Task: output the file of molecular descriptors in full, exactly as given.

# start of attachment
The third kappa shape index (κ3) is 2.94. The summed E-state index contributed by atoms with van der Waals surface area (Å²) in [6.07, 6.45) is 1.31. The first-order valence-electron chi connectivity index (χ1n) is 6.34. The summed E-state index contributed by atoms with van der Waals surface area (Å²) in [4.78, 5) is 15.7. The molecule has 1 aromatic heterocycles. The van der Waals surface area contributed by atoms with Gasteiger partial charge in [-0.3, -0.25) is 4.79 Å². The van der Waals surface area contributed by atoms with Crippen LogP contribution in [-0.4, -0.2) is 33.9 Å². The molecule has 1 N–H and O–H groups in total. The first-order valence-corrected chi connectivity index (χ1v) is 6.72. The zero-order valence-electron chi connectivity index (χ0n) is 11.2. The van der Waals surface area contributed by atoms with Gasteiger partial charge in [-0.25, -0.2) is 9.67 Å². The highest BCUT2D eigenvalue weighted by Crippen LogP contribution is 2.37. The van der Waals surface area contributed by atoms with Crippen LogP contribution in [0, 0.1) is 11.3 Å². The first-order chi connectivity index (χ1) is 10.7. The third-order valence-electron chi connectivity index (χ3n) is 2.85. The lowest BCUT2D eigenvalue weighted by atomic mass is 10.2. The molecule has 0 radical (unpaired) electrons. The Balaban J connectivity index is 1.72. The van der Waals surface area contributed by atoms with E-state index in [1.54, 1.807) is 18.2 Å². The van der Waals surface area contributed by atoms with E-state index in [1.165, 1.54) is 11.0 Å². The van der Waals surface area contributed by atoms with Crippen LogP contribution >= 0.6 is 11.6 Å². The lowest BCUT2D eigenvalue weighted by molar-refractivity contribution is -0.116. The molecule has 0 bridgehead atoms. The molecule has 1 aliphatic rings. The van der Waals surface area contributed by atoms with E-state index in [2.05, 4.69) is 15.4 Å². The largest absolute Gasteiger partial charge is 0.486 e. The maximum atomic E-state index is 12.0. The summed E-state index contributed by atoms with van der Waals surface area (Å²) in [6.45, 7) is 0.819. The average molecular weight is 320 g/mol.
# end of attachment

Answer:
The third kappa shape index (κ3) is 2.94. The summed E-state index contributed by atoms with van der Waals surface area (Å²) in [6.07, 6.45) is 1.31. The first-order valence-electron chi connectivity index (χ1n) is 6.34. The summed E-state index contributed by atoms with van der Waals surface area (Å²) in [4.78, 5) is 15.7. The molecule has 1 aromatic heterocycles. The van der Waals surface area contributed by atoms with Gasteiger partial charge in [-0.3, -0.25) is 4.79 Å². The van der Waals surface area contributed by atoms with Crippen LogP contribution in [-0.4, -0.2) is 33.9 Å². The molecule has 1 N–H and O–H groups in total. The first-order valence-corrected chi connectivity index (χ1v) is 6.72. The zero-order valence-electron chi connectivity index (χ0n) is 11.2. The van der Waals surface area contributed by atoms with Gasteiger partial charge in [-0.25, -0.2) is 9.67 Å². The highest BCUT2D eigenvalue weighted by Crippen LogP contribution is 2.37. The van der Waals surface area contributed by atoms with Crippen LogP contribution in [0, 0.1) is 11.3 Å². The first-order chi connectivity index (χ1) is 10.7. The third-order valence-electron chi connectivity index (χ3n) is 2.85. The lowest BCUT2D eigenvalue weighted by atomic mass is 10.2. The molecule has 0 radical (unpaired) electrons. The Balaban J connectivity index is 1.72. The van der Waals surface area contributed by atoms with E-state index in [1.54, 1.807) is 18.2 Å². The van der Waals surface area contributed by atoms with E-state index in [1.165, 1.54) is 11.0 Å². The van der Waals surface area contributed by atoms with Crippen LogP contribution >= 0.6 is 11.6 Å². The lowest BCUT2D eigenvalue weighted by molar-refractivity contribution is -0.116. The molecule has 0 bridgehead atoms. The molecule has 1 aliphatic rings. The van der Waals surface area contributed by atoms with E-state index in [2.05, 4.69) is 15.4 Å². The largest absolute Gasteiger partial charge is 0.486 e. The maximum atomic E-state index is 12.0. The summed E-state index contributed by atoms with van der Waals surface area (Å²) in [6.45, 7) is 0.819. The average molecular weight is 320 g/mol.